Journal of Mediterranean Archaeology, Vol 13, No 2 (2000)

Journeys of an Icon: The Provenance of the 'Boston Goddess'

Kenneth D.S. Lapatin
Issued Date: 21 Mar 2007

Abstract


The traditional account of the delivery of the gold and ivory Minoan Snake Goddess to the Museum of Fine Arts, Boston, by a Cretan immigrant, formerly a workman at Knossos, is a fabrication. Previously unpublished documents reveal that two American archaeologists with close ties to the Museum were directly involved in transporting the statuette, in June 1914. Neither was interested in personal profit; rather, they acted as middlemen, apparently for a senior employee of Arthur Evans at Knossos who had previously offered the statuette to a German scholar. The Cretan origins of the Goddess are thus confirmed. Yet the information presented here solves only one of the Goddess's mysteries. For, notwithstanding affinities to excavated material, the statuette lacks a verifiable archaeological provenience. Despite the wishful thinking of many over the past 85 years, to employ the Goddess as evidence of ancient Cretan art, culture, and religion, let alone to authenticate other unprovenienced -Minoan- figurines, is methodologically unsound. Forgers as well as illicit excavators were active in early 20th-century Crete. The Boston Goddess nonetheless remains valuable historiographically as her journeys shed light on the traffic in cultural property at the beginning of the last century, contemporaneous attitudes towards prehistoric Cretan civilization, and modern myths of its recovery.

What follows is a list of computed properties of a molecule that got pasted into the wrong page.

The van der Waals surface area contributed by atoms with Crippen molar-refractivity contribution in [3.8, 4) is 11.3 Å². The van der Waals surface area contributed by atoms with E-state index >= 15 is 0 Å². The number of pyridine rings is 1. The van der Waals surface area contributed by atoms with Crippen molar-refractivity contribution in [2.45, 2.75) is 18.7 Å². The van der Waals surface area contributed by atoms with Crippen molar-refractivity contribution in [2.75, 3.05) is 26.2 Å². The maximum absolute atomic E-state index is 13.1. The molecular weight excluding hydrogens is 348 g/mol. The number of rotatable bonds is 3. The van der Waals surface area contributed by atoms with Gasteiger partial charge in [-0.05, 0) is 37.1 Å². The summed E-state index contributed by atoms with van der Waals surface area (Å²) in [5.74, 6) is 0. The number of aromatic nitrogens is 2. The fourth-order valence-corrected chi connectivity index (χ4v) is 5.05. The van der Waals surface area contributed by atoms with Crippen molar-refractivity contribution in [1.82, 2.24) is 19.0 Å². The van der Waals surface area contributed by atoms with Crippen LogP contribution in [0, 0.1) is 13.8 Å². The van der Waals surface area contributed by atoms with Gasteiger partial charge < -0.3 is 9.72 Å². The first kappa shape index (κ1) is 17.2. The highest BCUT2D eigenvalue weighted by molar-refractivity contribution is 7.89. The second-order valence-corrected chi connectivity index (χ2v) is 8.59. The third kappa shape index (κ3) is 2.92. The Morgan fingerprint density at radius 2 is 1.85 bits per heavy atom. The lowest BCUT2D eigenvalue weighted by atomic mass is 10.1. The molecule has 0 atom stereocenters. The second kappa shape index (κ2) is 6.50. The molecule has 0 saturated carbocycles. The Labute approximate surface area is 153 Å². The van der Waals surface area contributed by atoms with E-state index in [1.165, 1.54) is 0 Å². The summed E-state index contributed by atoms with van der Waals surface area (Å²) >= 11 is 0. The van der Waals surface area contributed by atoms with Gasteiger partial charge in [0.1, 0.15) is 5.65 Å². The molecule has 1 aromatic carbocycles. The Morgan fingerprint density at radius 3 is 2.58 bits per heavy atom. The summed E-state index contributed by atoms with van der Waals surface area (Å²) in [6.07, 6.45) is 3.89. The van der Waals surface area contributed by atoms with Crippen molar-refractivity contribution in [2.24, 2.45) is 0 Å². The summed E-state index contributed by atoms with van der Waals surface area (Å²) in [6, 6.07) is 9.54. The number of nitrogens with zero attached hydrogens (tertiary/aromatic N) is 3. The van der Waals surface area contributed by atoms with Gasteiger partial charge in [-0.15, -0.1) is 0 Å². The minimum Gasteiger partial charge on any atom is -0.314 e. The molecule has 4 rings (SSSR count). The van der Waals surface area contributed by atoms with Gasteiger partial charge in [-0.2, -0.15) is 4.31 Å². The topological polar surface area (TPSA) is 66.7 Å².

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DOI: 10.1558/jmea.v13i2.127

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